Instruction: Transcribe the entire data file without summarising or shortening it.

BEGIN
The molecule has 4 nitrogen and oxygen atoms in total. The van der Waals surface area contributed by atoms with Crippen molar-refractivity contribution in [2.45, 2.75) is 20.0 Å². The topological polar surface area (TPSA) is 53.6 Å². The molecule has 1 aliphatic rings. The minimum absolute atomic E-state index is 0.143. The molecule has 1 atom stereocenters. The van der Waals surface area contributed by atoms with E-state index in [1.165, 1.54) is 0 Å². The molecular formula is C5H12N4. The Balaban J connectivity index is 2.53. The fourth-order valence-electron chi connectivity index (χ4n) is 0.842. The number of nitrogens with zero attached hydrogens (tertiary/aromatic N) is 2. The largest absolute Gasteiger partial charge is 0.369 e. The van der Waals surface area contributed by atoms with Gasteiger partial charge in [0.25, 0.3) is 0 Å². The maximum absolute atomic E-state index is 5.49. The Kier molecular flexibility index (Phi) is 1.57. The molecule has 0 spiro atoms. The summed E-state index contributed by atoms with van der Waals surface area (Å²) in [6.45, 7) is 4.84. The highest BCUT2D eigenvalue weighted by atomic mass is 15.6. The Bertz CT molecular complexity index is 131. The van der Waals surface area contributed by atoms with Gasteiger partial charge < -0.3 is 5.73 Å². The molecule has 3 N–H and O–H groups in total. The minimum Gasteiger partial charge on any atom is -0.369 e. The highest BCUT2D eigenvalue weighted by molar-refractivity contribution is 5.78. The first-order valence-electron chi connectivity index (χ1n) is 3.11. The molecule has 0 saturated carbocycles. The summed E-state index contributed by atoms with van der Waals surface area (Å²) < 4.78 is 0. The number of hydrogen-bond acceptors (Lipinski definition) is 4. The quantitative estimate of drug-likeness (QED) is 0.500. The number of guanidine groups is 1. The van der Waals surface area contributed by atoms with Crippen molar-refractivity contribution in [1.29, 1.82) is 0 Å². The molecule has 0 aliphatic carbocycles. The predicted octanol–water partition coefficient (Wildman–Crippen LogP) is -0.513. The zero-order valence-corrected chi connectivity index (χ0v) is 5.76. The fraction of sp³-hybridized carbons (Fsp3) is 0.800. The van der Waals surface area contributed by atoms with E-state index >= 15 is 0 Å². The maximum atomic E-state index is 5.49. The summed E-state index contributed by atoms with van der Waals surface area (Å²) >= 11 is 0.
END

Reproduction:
The molecule has 4 nitrogen and oxygen atoms in total. The van der Waals surface area contributed by atoms with Crippen molar-refractivity contribution in [2.45, 2.75) is 20.0 Å². The topological polar surface area (TPSA) is 53.6 Å². The molecule has 1 aliphatic rings. The minimum absolute atomic E-state index is 0.143. The molecule has 1 atom stereocenters. The van der Waals surface area contributed by atoms with E-state index in [1.165, 1.54) is 0 Å². The molecular formula is C5H12N4. The Balaban J connectivity index is 2.53. The fourth-order valence-electron chi connectivity index (χ4n) is 0.842. The number of nitrogens with zero attached hydrogens (tertiary/aromatic N) is 2. The largest absolute Gasteiger partial charge is 0.369 e. The van der Waals surface area contributed by atoms with Gasteiger partial charge in [0.25, 0.3) is 0 Å². The maximum absolute atomic E-state index is 5.49. The Kier molecular flexibility index (Phi) is 1.57. The molecule has 0 spiro atoms. The summed E-state index contributed by atoms with van der Waals surface area (Å²) in [6.45, 7) is 4.84. The highest BCUT2D eigenvalue weighted by atomic mass is 15.6. The Bertz CT molecular complexity index is 131. The van der Waals surface area contributed by atoms with Gasteiger partial charge < -0.3 is 5.73 Å². The molecule has 3 N–H and O–H groups in total. The minimum Gasteiger partial charge on any atom is -0.369 e. The highest BCUT2D eigenvalue weighted by molar-refractivity contribution is 5.78. The first-order valence-electron chi connectivity index (χ1n) is 3.11. The molecule has 0 saturated carbocycles. The summed E-state index contributed by atoms with van der Waals surface area (Å²) < 4.78 is 0. The number of hydrogen-bond acceptors (Lipinski definition) is 4. The quantitative estimate of drug-likeness (QED) is 0.500. The number of guanidine groups is 1. The van der Waals surface area contributed by atoms with Crippen molar-refractivity contribution in [1.29, 1.82) is 0 Å². The molecule has 0 aliphatic carbocycles. The predicted octanol–water partition coefficient (Wildman–Crippen LogP) is -0.513. The zero-order valence-corrected chi connectivity index (χ0v) is 5.76. The fraction of sp³-hybridized carbons (Fsp3) is 0.800. The van der Waals surface area contributed by atoms with E-state index >= 15 is 0 Å². The maximum atomic E-state index is 5.49. The summed E-state index contributed by atoms with van der Waals surface area (Å²) >= 11 is 0.